First of all, we never carry that much cash on us.
On this night especially we had no money, because the next day we were travelling to Hungary and they use a different currency. We had planned to use almost all of our Euros earlier that day.
Greg explained to them that all we had was a credit card, and I desperately added that we could buy two more train tickets to make up for the ones we bought incorrectly.
They spoke off to the side to each other, more quietly this time. Eyeing us every so often while they determined our fate.
Finally one said, “Since this your first time, we’ll cut it in half. Pay us 105 Euros.”
That was the breaking point for me.
We couldn’t afford this.
Big, obnoxious tears erupted from me and I’ve never been more mortified.
They both looked at me, completely horrified at my reaction and, I’m assuming, in a desperate attempt to keep me from making a full blown scene, they quickly ushered us on.
That was it.
We made it without paying a fine. Unfortunately for me though, I couldn’t stop crying and after walking a few steps away, I buried my face into Greg’s chest and let out a huge sob.
Travelling is amazing but stressful in its own way, even on a good day.
I was so scared and worried in those few moments standing in front of two people, listening to them speak another language and nonchalantly deciding a punishment for a honest mistake. I felt powerless.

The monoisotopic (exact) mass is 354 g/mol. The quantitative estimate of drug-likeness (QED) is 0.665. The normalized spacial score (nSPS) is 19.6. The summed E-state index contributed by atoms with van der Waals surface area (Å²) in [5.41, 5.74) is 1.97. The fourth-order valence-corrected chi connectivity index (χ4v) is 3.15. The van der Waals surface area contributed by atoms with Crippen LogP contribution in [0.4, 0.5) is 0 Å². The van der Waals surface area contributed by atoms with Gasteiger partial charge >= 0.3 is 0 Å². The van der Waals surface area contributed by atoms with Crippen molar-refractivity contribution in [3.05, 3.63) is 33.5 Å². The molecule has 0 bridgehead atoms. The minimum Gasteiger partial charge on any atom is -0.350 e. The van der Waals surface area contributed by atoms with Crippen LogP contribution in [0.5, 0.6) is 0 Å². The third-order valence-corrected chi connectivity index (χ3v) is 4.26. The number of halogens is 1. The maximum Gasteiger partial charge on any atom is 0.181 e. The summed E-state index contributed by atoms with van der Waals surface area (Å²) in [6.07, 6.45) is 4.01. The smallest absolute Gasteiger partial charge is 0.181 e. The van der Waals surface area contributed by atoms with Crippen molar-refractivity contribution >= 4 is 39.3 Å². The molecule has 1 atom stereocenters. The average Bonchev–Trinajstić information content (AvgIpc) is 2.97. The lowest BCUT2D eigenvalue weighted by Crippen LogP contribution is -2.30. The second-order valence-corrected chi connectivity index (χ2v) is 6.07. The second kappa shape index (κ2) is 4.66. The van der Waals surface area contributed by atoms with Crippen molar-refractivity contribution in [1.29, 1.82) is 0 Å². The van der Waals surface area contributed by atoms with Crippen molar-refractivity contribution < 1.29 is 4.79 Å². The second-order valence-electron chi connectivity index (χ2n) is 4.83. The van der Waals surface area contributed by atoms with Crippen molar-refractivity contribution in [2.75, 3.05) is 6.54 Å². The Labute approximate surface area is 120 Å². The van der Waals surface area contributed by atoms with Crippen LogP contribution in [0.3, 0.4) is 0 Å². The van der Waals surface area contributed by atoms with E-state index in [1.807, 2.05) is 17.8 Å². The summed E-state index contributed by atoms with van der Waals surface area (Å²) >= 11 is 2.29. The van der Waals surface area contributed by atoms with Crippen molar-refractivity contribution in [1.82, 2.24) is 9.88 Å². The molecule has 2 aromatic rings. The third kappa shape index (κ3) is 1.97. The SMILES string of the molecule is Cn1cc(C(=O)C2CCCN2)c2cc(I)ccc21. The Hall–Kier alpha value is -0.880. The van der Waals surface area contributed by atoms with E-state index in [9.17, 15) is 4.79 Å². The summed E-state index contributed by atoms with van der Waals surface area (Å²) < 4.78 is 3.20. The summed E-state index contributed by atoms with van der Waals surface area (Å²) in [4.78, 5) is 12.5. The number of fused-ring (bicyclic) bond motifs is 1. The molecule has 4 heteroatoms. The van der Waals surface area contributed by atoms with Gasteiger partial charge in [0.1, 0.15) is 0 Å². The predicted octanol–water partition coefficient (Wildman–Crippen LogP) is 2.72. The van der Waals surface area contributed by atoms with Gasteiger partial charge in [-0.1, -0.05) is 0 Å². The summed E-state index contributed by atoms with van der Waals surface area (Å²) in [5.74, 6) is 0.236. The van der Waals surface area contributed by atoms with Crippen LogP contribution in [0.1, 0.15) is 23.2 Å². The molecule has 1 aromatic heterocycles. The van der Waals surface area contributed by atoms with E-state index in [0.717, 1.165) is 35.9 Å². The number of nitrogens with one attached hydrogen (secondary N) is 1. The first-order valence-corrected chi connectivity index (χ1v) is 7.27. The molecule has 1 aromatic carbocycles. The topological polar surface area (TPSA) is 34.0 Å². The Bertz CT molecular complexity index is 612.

Vienna taught us a few important lessons:
Don’t assume that every country’s public transport operates the same. For example some require you to “punch” your tickets after purchase, while others you can scan after you board. Not all tickets are for full "trips" like we assumed, some are for a certain route in one direction or a set amount of time
Take a few moments to research how train in the city you are visiting operates before you use it
If you speak a common language, ask a staff member for help to clarify your purchase. If you don’t, apps such as “Google Translate” allow you to translate phrases directly by typing or speaking into a microphone and can be helpful to show to the person you’re communicating with
After that you might be wondering: Will we be back in Vienna?
The problem was everyone but the Austrians were happy that we were there. We felt very out of place, showing up to country #9 as grubby backpackers in a fairy tale city.
The biggest kicker? We had friends who were SO excited for us to visit Vienna. We felt like we were letting them down.
We want you to know that there were lots of aspects of Vienna that we did enjoy:
The Architecture is amazing
Very walk-able city
Schönbrunn Palace is gorgeous and really interesting to walk around
It just wasn’t a city for us, and as we travel we are getting more and more comfortable admitting to ourselves when that happens without feeling guilty.
Thinking back on that day I’m still really embarrassed that I cried, but I’m glad it happened.
Travel is about preference, attitude and adaptability, and this incident made us more resilient and optimistic for things to come.
And although Vienna did not work out, we haven't given up on you Austria! We’d still like to return and explore the more mountainous areas one day.
Travel safe friends,
P.S. no budget breakdown for this one! We cooked our own meals (except for one dinner out with a fellow traveller), mostly did free activities and stayed in a hostel. Not much to report this time.